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The Elusive Retirement Tsunami Hard to Predict

Category: General Retirement Issues

May 24, 2011 — Not so long ago many institutions were bracing for a wave of baby boomer retirements that were going to leave them with a major talent shortfall. But up until 2011 the opposite has been true, we pesky boomers seem to have been delaying retirement, and in fact we have clogged up the talent path for newer job seekers.

Multiple reports in the press have detailed the “just say no to retirement” phenomenon. The reasons for it are well known – just about everyone’s retirement fund took a hit a few years ago, while millions of boomers have neither… saved enough for a comfortable retirement nor received the pensions they expected when they started their careers. Beyond financial reasons, many boomers enjoy working and have no intention of stopping.

Negative Publicity about Public Sector Pensions/Benefits Could Change That
The recent torrent of publicity about state indebtedness and pension and health care underfunding could bring back the expected tsunami after all. Droves of federal and state workers, concerned about what could happen to their promised benefits, are re-considering retirement after feeling the rush of negative publicity. A common comment is that if legislators are going to take away benefits, they might as well retire now and collect what they can get. Stateline has a good article on the phenomenon, “Is the State Retirement Boom Finally Here“?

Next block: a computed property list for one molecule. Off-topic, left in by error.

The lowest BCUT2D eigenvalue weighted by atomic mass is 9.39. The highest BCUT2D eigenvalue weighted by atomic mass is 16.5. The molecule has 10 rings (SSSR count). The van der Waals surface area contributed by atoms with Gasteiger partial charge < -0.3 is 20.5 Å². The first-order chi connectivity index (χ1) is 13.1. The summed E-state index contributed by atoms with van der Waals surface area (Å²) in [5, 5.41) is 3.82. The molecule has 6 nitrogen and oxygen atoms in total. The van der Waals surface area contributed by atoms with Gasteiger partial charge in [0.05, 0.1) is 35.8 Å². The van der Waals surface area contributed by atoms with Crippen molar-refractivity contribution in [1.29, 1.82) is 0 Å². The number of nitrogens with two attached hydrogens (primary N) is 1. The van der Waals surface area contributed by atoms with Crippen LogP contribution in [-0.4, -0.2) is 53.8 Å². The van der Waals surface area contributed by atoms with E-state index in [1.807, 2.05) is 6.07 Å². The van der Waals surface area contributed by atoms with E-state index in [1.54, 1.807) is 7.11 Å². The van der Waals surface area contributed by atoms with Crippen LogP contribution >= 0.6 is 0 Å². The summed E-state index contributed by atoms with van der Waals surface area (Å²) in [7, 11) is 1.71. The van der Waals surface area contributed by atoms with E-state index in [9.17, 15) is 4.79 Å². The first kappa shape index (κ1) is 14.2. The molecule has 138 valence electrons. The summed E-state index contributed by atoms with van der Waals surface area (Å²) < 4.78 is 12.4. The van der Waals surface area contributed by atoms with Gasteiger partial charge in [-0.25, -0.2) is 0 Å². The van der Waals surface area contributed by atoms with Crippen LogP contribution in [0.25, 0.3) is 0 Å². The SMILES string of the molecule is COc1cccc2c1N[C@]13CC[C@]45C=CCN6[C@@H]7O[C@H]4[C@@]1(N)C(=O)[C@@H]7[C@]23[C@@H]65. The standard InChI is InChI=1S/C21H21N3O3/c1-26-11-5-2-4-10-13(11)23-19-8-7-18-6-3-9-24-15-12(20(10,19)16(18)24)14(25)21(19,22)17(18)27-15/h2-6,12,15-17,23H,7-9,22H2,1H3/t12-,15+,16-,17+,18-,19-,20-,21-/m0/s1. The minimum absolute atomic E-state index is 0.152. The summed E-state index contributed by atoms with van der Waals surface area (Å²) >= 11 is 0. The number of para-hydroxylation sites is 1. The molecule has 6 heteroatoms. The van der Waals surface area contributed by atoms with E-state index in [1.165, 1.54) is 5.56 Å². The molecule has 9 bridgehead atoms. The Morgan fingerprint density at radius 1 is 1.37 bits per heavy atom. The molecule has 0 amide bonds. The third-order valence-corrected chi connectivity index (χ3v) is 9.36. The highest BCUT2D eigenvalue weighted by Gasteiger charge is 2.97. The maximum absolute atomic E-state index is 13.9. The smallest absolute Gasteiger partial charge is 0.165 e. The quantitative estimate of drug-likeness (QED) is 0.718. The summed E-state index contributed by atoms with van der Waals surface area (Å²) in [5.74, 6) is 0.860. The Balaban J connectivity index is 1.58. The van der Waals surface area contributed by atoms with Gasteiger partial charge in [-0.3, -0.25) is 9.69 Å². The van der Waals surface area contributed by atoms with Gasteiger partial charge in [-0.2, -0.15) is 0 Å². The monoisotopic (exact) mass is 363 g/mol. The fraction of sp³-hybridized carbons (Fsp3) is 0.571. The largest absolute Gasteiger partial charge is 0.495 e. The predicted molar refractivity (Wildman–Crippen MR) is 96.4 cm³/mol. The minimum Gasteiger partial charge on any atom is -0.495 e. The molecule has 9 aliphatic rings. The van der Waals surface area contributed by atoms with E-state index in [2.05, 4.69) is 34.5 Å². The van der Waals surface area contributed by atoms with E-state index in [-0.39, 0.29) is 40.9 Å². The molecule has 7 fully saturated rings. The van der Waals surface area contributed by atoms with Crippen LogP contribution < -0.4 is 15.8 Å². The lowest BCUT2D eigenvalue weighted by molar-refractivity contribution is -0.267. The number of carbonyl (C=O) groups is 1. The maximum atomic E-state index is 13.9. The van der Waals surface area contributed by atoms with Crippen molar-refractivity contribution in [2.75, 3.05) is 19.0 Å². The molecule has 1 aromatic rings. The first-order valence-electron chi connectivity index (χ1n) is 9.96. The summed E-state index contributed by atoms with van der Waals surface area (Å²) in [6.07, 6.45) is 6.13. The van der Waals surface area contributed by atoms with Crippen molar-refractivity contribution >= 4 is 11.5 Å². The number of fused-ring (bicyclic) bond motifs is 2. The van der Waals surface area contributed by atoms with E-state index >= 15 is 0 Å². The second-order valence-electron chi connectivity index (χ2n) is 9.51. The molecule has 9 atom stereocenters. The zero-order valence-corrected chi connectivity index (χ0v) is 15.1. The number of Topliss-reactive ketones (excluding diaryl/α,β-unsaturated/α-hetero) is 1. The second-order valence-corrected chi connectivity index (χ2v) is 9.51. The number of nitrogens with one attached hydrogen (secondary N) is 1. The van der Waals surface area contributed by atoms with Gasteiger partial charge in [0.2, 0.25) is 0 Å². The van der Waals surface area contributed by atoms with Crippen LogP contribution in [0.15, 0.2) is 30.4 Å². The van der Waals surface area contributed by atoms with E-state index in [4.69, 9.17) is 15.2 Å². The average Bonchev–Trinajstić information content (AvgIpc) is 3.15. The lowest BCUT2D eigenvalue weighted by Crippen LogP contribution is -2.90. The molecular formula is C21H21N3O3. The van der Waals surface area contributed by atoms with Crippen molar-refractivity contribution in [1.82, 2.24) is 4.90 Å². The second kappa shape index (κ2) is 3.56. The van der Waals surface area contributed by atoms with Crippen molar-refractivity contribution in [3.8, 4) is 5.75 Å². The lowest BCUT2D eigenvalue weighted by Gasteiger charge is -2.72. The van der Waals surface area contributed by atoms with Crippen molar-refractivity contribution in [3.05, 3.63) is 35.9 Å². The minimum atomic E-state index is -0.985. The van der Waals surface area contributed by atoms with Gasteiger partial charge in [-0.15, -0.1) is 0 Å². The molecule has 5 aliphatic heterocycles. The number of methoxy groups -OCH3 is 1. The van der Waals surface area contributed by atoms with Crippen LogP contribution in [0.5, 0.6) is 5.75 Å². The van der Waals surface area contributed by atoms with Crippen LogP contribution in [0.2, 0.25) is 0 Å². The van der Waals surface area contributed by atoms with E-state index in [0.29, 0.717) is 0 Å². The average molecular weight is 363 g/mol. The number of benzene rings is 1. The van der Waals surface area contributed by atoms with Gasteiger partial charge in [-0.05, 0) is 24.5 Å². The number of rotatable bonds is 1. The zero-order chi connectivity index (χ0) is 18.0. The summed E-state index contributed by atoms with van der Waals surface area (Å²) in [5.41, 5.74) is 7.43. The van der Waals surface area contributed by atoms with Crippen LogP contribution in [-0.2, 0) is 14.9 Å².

More on Boomer Retirements
Ralph Smith provides plenty of details about federal retirements in his article in Fedsmith, “Changes in Attitudes, Changes in Latitudes – the Elusive Retirement Tsunami“. Smith points to a recent survey of federal employees in which “31% of those taking the survey and who are eligible to retire indicated they are planning to retire sooner than they had planned.” A similar article, “The Retirement Event That Shall Not be Named“, provides more info. Another reference to check out is: “People Plan on Working into Their 70’s – or Later“.

Bottom Line:
Nobody really knows when the retirement tsunami will hit, but it will come someday, even if we all work into our 90’s.

Comments: When are you planning to retire, or not? Please use the Comments section below to share your thoughts with our fellow members.

Posted by John Brady on May 24th, 2011


  1. Great article. It’s interesting – but a fact – that retirement is being delayed in the current generations. Personally, I can’t imagine myself not working!

    by Rebecca — May 25, 2011

  2. I can retire in a few months, but I’ve said it often…
    I’ll retire when I either have enough or had enough. I’m pretty close to both.

    by John — May 25, 2011